My next trip will be to England so I can visit friends I have there, some new blogging friends (I hope), and to see other parts of the country that I haven't as yet seen. Those areas include Cambridge, a bit north-east of London; Suffolk County; and the south coast from Brighton to Portsmouth. I'd like to see the Isle of Wight as well. Finally, I absolutely MUST see Bronte Country, which is a bit west of Leeds north-west of London. The friend who will travel with me has been to England many times, too. We actually spent a week there in 1997 before doing a 2-week tour of France. We're used to the train system, so plan to base ourselves in the Salisbury area and just take overnight bags as we hop on and off the trains to get ourselves from place to place. Oh, it's going to be a wonderful trip! (Can you see me over on the top right waving from one of the beautiful hiking paths in England?)
- Delta, British Columbia, Canada
- I took very early retirement from teaching in '06 and did some traveling in Europe and the UK before settling down to do some private tutoring. As a voracious reader, I have many books waiting in line for me to read. Tell me I shouldn't read something, and I will. I'm a happy, optimistic person and I love to travel and through that believe that life can be a continuous learning experience. I'm looking forward to traveling more some day. I enjoy walking, cycling, water aerobics & and sports like tennis, volleyball, and fastpitch/baseball. I'm just getting into photography as a hobby and I'm enjoying learning all the bits and bobs of my digital camera. My family is everything to me and I'm delighted to be the mother of two girls and the Gramma of a boy and a girl. I may be a Gramma, but I'm at heart just a girl who wants to have fun.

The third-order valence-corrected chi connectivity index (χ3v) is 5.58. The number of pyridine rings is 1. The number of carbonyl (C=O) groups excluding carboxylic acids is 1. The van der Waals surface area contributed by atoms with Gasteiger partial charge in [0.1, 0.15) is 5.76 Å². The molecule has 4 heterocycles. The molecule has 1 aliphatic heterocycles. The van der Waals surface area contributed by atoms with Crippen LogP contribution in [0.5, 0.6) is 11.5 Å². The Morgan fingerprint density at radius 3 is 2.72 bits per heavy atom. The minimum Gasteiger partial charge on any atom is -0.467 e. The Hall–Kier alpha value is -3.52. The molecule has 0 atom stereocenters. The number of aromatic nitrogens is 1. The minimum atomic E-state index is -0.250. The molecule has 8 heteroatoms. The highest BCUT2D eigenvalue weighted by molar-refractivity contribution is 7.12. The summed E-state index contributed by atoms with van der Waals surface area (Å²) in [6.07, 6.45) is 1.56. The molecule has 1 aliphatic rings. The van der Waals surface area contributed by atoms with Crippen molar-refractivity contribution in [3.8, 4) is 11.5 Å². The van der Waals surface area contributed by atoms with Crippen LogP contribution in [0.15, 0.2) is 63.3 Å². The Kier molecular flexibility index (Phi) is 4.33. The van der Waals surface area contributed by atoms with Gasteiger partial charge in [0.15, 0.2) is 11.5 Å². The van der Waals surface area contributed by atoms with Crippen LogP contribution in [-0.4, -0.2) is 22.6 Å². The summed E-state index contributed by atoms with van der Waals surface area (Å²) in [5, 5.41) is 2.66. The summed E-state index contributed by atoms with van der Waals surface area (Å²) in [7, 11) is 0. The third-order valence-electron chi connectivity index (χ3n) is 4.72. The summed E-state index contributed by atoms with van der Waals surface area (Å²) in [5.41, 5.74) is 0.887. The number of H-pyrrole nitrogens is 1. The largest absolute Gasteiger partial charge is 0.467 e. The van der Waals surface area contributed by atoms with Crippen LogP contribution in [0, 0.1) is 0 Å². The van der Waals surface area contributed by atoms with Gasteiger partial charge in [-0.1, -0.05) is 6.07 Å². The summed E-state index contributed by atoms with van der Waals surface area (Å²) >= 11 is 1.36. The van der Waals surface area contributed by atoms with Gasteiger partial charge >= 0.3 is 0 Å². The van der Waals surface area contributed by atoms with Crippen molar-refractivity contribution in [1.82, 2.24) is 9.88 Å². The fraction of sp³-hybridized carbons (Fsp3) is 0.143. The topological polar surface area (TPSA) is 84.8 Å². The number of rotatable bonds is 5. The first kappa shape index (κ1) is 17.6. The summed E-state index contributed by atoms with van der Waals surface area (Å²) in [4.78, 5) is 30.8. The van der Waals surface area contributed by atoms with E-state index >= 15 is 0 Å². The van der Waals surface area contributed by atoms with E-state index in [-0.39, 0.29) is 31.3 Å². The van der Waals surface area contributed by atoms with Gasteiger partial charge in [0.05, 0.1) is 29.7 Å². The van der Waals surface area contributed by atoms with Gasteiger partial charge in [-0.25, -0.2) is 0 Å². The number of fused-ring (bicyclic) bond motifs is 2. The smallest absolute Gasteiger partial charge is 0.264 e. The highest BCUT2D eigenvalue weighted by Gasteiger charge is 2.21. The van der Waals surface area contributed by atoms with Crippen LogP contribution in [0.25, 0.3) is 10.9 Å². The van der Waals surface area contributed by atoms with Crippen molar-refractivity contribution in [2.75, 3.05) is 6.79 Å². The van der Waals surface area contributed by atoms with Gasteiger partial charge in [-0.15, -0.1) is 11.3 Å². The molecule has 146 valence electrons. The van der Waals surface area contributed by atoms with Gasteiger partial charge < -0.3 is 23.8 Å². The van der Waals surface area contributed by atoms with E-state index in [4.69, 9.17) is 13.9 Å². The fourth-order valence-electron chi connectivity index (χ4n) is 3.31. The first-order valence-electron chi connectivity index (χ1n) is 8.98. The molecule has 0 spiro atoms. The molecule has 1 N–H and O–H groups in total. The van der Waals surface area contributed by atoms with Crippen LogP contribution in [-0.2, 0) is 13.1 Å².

Monday, January 28, 2008
Bronte Country, Haworth UK
I love England - everything about it! I love its history, its architecture, its climate (so like my own), its people and culture. I come from British ancestors that go back a long long way. My sister is our family historian and she's verified family all the way back to the year 1555 when my several times over great grandfather was born in Kelsagh, Suffolk, England. I am the 35th generation since then. The next time I visit England, I plan to try to find the family gravesite.
Because of my British ancestry, I try to keep up with as many customs as possible. For instance, our family Christmas morning breakfast consists/ed of Ayreshire bacon and fried eggs along with fried black puddin'. We do the Christmas cracker thing at dinner, too, and everyone has to wear his/her "crown." Boxing Day is big in Canada, too, and we usually have visitors over or else we go out visiting. It's a day of leftovers along with finger food like sausage rolls or other hot appies, cheese and crackers, etc. I follow the lives of the British royalty and was just as distraught as the English when Princess Diana was killed.
Last Saturday in our daily rag (as we like to call the local newspaper), there was an article about the Bronte sisters - Charlotte, Emily, and Anne who became famous authors. You may recall Wuthering Heights, by Emily Bronte, a novel far ahead of its time because it smashed purist morals with its rough language and passionate characters. (No one could ever do a better job acting the roles of Heathcliffe and Cathy than Laurence Olivier and Merle Oberon in the 1939 movie). And who has not heard of Jane Eyre, by Charlotte Bronte?
The three sisters originally published under the pseudonyms of Currer, Ellis and Acton Bell in 1846. However, when it was discovered that the authors of these stories were three daughters of a clergyman, interest was piqued.
The sisters grew up in Haworth, Yorkshire, a small but crowded village sustained by the working poor in the local textile mills. It was apparently a grim place with bleak weather and blustery winds. The village suffered from lack of a drainage system, which contributed to outbreaks of cholera and piles of human and animal waste in the streets.
Haworth today is a much more romantic place. It's atop a steep hill in Yorkshire and attracts more than 7 million visitors a year to its still-quaint streets and Bronte-themed activities. The Black Bull (see below) and White Lion Inn, all popular in the mid-1800s still serve customers today and Main Street is kept tidy for picture-perfect snapshots. The buildings are well-preserved and visitors get a real sense of the Brontes' time from the active work of its citizens and the Bronte Society. The parsonage where the girls grew up has been carefully converted to the renowed Bronte Parsonage Museum (see photo below) and each room is filled with furniture and the belongings of the family.